Mary Pross: It's great to have you on the team John. I'm sure you will enjoy working with us. Have you settled in to the new house yet?
John Sinclair: Thank you, yes we finished unpacking last night.
Mary: Good. Now, I know that you worked in our London office for many years, but you will find a few things different here in the Boston office.
John: Yes, I have been studying the different practices here in the US. I do have a few questions though.
Mary: Of course, what would you like to know?
John: Firstly, I'd like to know when dividends should be recorded? In the UK we show them in the period they relate to.
Mary: Here, we show them in the period they are declared.
John: Ok, and can you tell me what an extraordinary item is? I don't really understand it.
Mary: Ah yes, you wouldn't have heard of this before as it is only in the US. Basically, it is something which is either very infrequent or rare.
John: Thank you.
Mary: Oh, and you do know about the exemptions for specific investments on cash flow statements.
John: Yes, I noticed that.
Mary: Ok, well if you have any more questions, just let me know.
John: There was something else. I wanted to clarify the position on tax deferrals. In the UK, we only allow for non-current treatment, but I read that in the US you can also treat the deferrals as current. Is this right?
Mary: Yes that is correct, but we don't really do that here.
John: Great, so I don't need to worry about it.
Mary: No, but you will have to pay attention to the convertible debt.
John: Don't you split it between equity and debt?
Mary: No, it is treated as a liability.
John: Looks like I still have some reading to do!
Mary: Don't worry, there are a lot of differences. I spent two years in the UK and had a really hard time trying to learn the way you do things.
John: What did you have difficulties with?
Mary: It may sound silly, but I just couldn't remember the different terms used.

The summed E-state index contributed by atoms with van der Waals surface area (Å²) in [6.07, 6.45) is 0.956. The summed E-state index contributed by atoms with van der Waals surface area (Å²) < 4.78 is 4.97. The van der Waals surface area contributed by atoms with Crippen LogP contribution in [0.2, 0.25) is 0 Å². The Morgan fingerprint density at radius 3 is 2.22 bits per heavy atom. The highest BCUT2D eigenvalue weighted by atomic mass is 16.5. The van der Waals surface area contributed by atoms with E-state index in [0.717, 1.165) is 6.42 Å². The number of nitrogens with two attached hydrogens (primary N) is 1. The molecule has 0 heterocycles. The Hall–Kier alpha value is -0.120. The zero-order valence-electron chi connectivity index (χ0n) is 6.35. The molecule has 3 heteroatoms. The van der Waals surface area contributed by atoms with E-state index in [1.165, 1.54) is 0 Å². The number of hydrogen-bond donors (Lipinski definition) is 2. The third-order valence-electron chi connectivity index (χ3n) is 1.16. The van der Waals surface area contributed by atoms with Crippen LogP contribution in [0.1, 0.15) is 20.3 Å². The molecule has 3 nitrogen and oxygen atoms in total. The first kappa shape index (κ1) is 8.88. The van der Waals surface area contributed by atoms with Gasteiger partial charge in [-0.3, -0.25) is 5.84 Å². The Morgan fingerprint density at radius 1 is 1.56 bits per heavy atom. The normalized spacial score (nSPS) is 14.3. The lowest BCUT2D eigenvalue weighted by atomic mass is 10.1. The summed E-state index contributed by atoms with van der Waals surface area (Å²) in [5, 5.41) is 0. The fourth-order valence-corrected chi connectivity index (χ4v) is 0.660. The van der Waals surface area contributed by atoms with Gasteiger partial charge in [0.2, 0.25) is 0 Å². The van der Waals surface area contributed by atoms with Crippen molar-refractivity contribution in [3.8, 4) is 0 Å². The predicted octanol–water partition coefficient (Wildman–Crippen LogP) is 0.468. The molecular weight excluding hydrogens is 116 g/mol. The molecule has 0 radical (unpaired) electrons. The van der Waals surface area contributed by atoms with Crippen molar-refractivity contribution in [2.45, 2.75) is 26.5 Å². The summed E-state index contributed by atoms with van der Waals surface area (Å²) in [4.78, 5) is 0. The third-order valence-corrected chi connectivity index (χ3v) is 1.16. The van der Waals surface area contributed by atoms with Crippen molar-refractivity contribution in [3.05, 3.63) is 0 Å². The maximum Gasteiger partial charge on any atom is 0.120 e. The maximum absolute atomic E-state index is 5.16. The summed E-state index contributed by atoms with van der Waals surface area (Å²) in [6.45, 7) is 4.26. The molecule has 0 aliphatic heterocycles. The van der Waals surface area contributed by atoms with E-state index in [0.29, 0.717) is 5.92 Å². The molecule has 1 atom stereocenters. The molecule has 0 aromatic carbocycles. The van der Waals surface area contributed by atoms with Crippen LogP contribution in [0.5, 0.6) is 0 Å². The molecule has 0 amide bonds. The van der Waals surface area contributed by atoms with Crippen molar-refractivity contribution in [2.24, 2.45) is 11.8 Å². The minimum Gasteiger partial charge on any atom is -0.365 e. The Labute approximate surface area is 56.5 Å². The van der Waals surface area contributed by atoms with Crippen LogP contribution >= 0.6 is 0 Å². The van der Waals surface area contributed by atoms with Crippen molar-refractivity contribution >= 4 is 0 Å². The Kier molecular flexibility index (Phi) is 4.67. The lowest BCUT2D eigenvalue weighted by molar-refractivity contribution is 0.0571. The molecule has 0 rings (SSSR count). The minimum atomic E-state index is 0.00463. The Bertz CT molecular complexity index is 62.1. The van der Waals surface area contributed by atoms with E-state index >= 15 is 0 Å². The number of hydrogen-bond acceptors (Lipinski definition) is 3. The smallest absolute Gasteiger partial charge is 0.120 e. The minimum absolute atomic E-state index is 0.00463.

John: Like what?
Mary: Well, for example - in the UK you say "stock" but here we say "inventory" or another, we say "allowance for uncollectable accounts" but you say "provision for bad debts"
John: Yes, I know what you mean - I was reading about income statements last night and it took me almost an hour before I realized that it is another term for profit and loss accounts.
Mary: Ha ha.
John: The good thing is that a lot of the same laws apply in both countries, so it is not all new. Mostly both systems follow IFRS to some extent.
Mary: Exactly, the most important thing is that you record everything accurately and then you can always amend the accounts at a later date.
John: And I am right in thinking that Mark will be overseeing me for the first month?
Mary: Yes, he will be able to assist you if you need any help, but I believe he is out of the office until Thursday.
Mary: He wishes, no. He is attending a training session on the new regulations for escrow accounting.
John: New regulations? I read the 2013 regulations last night, do you mean those?
Mary: No, they changed again and the new regulations supersede the 2013 rules.
John: Seems the law changes even faster here than in the UK.
Mary: Yes, it drives our comptroller crazy. He says he spends more time training on new regulations than actually working!
John: So it's not just me who needs to study up a bit. Thanks for the help.